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Brown v. Semple

United States District Court, D. Connecticut

January 22, 2018

KENYA BROWN, Plaintiff,
v.
SCOTT SEMPLE, et al., Defendants.

          RULING ON MOTION TO CORRECT INITIAL REVIEW ORDER

          Stefan R. Underhill, United States District Judge.

         On August 7, 2017, Kenya Brown (“Brown”), incarcerated and pro se, filed a complaint pursuant to 42 U.S.C. § 1983 against Department of Correction (“DOC”) Commissioner Scott Semple, Dr. Elizabeth Coursen, Dr. Paul Chaplin, Dr. Berger, Nurse Jane Ventrella, “C.S.W.” Matthew Green, Deputy Warden Jeffery Zegerzewski, Counselor Michelle King, Lieutenant Paulsinski, Warden Antonio Santiago, Dr. Josylyn Cruz, Dr. Henry Crabb, and Nurse Nicole Karabestos for violating his rights under the First Amendment, Eighth Amendment, and the Prison Rape Elimination Act of 2003 (“PREA”) under 42 U.S.C. §§ 15601-15609. On September 13, 2017, I issued my Initial Review Order (Doc. #11) dismissing Brown's PREA claim and Eighth Amendment claim for deliberate indifference to medical needs. The defendants have not yet responded to the complaint.

         On September 22, 2017, Brown filed a motion to reconsider the Initial Review Order and reinstate his Eighth Amendment claim against defendants Berger, Chaplin, and Cruz, which he states is for “deliberate indifference to mental health care” and argues is distinguishable from deliberate indifference to medical needs. Mot. for Recons. (Doc. #14). Brown contends that he has stated sufficient factual allegations showing that defendants Berger, Chaplin, and Cruz “conspired to ban him from therapy to make him whole again” after he was repeatedly abused by Dr. Coursen. I will GRANT Brown's motion to reconsider the Initial Review Order but DENY the relief requested therein.

         As an initial matter, Brown's attempt to draw a distinction between a claim for deliberate indifference to serious medical needs and what he argues is his claim of deliberate indifference to mental health is immaterial. The Second Circuit has held that the deliberate indifference standard applies to both physical and psychiatric care provided to inmates at a prison. See Langley v. Coughlin, 888 F.2d 252, 254 (2d Cir. 1989); see also Young v. Choinski, 15 F.Supp.2d 172, 184 (D. Conn. 2014) (deliberate indifference standard is equally applicable to constitutional adequacy of psychological or psychiatric care provided at prison). Thus, I correctly analyzed Brown's claim against Berger, Chaplin, and Cruz as one of deliberate indifference to medical needs.

         In support of his Eighth Amendment claim, Brown alleges that Berger, Chaplin, and Cruz “conspired . . . to ban [him] from therapy to make him whole again, and/or entertain the full nature of his claims against [Dr.] Coursen.” Compl. at 17. In addition to preventing him from seeking redress for his problems with Dr. Coursen, Brown alleges that these three defendants knowingly placed him with Dr. Frane, with whom he had a conflict of interest, thereby preventing him from receiving appropriate therapy for his mental health needs. Id. at 14. This caused Brown to become addicted to Klonopin and suffer “severe mental anguish.” Id.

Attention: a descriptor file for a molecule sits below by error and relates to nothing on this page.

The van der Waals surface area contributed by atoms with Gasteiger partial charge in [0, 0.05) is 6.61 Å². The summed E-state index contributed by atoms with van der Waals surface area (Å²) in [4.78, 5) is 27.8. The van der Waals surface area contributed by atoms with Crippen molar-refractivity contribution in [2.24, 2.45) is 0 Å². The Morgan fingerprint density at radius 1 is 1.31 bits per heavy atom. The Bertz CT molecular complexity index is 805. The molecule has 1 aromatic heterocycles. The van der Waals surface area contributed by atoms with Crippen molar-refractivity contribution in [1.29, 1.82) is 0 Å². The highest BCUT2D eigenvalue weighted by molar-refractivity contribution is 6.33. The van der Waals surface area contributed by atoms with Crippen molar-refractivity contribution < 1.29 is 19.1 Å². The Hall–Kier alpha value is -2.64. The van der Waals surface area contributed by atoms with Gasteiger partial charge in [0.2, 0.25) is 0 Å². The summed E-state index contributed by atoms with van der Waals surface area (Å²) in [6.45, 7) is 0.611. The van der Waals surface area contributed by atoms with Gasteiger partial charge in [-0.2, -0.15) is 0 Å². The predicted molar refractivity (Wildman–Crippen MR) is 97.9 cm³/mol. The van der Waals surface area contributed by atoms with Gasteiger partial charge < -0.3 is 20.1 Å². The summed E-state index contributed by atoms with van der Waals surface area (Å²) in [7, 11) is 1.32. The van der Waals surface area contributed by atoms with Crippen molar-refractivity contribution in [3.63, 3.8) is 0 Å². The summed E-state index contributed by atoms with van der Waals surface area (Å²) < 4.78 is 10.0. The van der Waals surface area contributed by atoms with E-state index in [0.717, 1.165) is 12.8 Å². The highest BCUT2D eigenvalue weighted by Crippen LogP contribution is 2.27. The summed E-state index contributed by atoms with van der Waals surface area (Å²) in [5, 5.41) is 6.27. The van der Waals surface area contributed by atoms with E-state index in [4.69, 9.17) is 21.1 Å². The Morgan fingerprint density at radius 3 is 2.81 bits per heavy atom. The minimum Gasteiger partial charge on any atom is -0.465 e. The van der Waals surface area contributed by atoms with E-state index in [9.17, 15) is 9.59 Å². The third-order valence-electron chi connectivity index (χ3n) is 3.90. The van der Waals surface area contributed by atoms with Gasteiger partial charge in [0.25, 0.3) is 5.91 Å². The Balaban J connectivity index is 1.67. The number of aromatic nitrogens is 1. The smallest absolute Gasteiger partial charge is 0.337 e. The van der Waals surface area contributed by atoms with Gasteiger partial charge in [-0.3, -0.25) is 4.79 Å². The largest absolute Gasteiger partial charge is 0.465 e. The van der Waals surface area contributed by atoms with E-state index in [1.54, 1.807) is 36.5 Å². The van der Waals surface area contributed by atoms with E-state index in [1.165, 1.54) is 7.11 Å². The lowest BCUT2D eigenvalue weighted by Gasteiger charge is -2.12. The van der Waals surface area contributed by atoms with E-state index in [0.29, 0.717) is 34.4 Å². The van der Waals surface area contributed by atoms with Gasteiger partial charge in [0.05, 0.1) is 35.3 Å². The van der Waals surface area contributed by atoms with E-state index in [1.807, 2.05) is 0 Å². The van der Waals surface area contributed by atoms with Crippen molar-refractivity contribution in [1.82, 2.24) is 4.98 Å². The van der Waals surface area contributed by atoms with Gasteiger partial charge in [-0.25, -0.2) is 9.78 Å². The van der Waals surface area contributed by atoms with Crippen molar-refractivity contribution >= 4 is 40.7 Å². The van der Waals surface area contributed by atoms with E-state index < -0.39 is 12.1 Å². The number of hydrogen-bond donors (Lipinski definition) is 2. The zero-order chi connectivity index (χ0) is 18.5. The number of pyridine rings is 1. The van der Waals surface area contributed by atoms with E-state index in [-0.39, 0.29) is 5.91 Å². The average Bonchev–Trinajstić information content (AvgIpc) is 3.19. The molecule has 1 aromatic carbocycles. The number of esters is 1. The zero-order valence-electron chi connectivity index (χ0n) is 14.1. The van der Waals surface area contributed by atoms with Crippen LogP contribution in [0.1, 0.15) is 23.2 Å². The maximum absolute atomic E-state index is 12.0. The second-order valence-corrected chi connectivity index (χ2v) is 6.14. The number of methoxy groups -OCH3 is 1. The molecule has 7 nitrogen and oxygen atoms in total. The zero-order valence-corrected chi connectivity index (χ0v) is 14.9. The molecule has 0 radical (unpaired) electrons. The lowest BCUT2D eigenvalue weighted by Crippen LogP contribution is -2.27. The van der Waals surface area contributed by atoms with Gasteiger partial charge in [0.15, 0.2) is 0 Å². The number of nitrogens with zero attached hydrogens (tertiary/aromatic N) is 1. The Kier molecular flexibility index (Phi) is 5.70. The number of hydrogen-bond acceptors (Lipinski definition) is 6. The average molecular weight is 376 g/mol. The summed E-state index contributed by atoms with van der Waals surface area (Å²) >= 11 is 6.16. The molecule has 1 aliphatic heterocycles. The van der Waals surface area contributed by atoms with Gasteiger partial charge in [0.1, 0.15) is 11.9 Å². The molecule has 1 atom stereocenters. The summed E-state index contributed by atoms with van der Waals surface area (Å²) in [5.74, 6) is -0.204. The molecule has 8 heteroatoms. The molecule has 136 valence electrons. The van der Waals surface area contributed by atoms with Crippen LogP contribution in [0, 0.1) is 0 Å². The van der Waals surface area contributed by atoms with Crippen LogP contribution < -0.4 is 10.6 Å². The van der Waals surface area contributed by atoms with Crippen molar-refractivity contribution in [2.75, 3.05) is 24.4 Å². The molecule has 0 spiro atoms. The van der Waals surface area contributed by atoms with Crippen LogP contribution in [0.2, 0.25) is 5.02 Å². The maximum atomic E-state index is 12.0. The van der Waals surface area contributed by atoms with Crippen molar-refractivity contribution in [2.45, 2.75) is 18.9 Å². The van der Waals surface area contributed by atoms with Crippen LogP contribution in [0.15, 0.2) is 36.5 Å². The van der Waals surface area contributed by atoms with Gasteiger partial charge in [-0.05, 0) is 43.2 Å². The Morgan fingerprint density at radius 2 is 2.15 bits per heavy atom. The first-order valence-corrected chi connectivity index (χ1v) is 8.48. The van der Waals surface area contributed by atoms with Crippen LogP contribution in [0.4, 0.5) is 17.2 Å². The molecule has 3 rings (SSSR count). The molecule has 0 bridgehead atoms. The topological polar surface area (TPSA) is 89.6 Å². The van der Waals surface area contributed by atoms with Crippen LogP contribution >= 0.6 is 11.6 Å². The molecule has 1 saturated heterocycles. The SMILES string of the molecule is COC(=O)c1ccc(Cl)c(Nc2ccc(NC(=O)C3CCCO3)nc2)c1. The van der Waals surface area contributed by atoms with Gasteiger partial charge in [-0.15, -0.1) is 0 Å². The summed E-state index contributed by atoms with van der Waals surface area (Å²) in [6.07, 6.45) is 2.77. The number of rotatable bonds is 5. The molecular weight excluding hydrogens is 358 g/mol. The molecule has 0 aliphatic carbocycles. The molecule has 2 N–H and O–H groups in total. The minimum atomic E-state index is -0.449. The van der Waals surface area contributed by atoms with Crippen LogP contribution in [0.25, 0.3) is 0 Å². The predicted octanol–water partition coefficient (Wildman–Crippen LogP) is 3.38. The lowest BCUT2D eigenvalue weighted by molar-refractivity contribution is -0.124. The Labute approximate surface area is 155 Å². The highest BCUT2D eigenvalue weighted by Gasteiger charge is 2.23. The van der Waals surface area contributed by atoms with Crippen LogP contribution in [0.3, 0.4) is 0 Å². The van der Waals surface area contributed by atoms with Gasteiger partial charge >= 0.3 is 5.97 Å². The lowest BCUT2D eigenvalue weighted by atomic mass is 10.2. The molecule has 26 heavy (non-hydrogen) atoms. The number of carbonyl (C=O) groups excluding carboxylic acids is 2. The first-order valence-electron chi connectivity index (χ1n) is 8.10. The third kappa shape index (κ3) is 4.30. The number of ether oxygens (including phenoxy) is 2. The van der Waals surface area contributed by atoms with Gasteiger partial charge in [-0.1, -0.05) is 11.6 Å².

I already permitted Brown's First Amendment retaliation claim to proceed against Berger, Chaplin, and Cruz for their alleged confiscation of his grievances and other efforts to prevent him from seeking redress for the sexual abuse. See Initial Review Order (Doc.#11) at 11. Brown's attempt to raise a separate claim of “deliberate indifference to mental health” against those same defendants is insufficient.

         In order to prevail on his deliberate indifference claim, Brown must show both that his medical need was serious and that the defendants acted with a sufficiently culpable state of mind. See Smith v. Carpenter, 316 F.3d 178, 184 (2d Cir. 2003) (citing Estelle v. Gamble, 492 U.S. 97, 105 (1976)). The medical condition must be “one that may produce death, degeneration, or extreme pain.” See Hathaway v. Coughlin, 99 F.3d 550, 553 (2d Cir. 1996) (internal quotation marks omitted). Subjectively, the defendants must have been actually aware of a substantial risk that Brown would suffer serious harm as a result of their conduct. See Salahuddin v. Goord, 467 F.3d 263, 280-81 (2d Cir. 2006).

         It is unclear from his complaint and his motion for reconsideration what mental health condition, if any, he claims to suffer from or the extent to which Berger, Chaplin, and Cruz knew about his condition. Even if Brown could satisfy the objective component of the deliberate indifference standard, he has not stated sufficient factual allegations to show that the defendants sought to deprive him of mental health treatment or acted in such a way that they knew could cause Brown to suffer serious mental anguish. Even accepting as true Brown's allegation that the defendants placed him with Dr. Frane, with whom they knew he had a “conflict of interest, ” that allegation does not show how the defendants were deliberately indifferent to his mental health needs. Brown's deliberate indifference claim against the three defendants is tenuous and devoid of factual support. Therefore, his Eighth Amendment deliberate indifference claim against Berger, Chaplin, and Cruz remains DISMISSED.

         ORDERS

         Brown's motion to reconsider the Initial Review Order (Doc.#14) is GRANTED, but the relief requested therein is DENIED. His Eighth Amendment deliberate indifference claim ...


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